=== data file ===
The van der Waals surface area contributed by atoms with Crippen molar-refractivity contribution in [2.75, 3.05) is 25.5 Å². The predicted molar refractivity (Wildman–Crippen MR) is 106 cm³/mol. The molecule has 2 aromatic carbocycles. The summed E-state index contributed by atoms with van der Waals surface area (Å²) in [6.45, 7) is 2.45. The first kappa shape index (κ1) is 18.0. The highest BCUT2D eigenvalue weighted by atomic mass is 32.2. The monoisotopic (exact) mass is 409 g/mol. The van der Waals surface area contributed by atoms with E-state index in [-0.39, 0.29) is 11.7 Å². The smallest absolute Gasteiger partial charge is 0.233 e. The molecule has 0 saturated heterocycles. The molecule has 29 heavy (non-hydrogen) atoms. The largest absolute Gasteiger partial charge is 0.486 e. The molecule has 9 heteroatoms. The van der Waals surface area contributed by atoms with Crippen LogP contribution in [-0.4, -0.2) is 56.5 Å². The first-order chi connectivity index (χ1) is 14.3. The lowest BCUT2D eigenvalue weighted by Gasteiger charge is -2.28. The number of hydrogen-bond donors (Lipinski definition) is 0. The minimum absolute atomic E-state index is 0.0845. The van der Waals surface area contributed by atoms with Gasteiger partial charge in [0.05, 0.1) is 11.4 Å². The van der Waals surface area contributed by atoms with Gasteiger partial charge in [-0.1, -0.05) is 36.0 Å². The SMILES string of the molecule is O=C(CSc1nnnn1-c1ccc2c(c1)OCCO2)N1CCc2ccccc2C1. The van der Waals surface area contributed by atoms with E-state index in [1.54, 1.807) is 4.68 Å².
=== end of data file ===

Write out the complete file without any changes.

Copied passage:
The van der Waals surface area contributed by atoms with Crippen molar-refractivity contribution in [2.75, 3.05) is 25.5 Å². The predicted molar refractivity (Wildman–Crippen MR) is 106 cm³/mol. The molecule has 2 aromatic carbocycles. The summed E-state index contributed by atoms with van der Waals surface area (Å²) in [6.45, 7) is 2.45. The first kappa shape index (κ1) is 18.0. The highest BCUT2D eigenvalue weighted by atomic mass is 32.2. The monoisotopic (exact) mass is 409 g/mol. The van der Waals surface area contributed by atoms with E-state index in [-0.39, 0.29) is 11.7 Å². The smallest absolute Gasteiger partial charge is 0.233 e. The molecule has 0 saturated heterocycles. The molecule has 29 heavy (non-hydrogen) atoms. The largest absolute Gasteiger partial charge is 0.486 e. The molecule has 9 heteroatoms. The van der Waals surface area contributed by atoms with Crippen LogP contribution in [-0.4, -0.2) is 56.5 Å². The first-order chi connectivity index (χ1) is 14.3. The lowest BCUT2D eigenvalue weighted by Gasteiger charge is -2.28. The number of hydrogen-bond donors (Lipinski definition) is 0. The minimum absolute atomic E-state index is 0.0845. The van der Waals surface area contributed by atoms with Gasteiger partial charge in [0.05, 0.1) is 11.4 Å². The van der Waals surface area contributed by atoms with Gasteiger partial charge in [-0.1, -0.05) is 36.0 Å². The SMILES string of the molecule is O=C(CSc1nnnn1-c1ccc2c(c1)OCCO2)N1CCc2ccccc2C1. The van der Waals surface area contributed by atoms with E-state index in [1.54, 1.807) is 4.68 Å².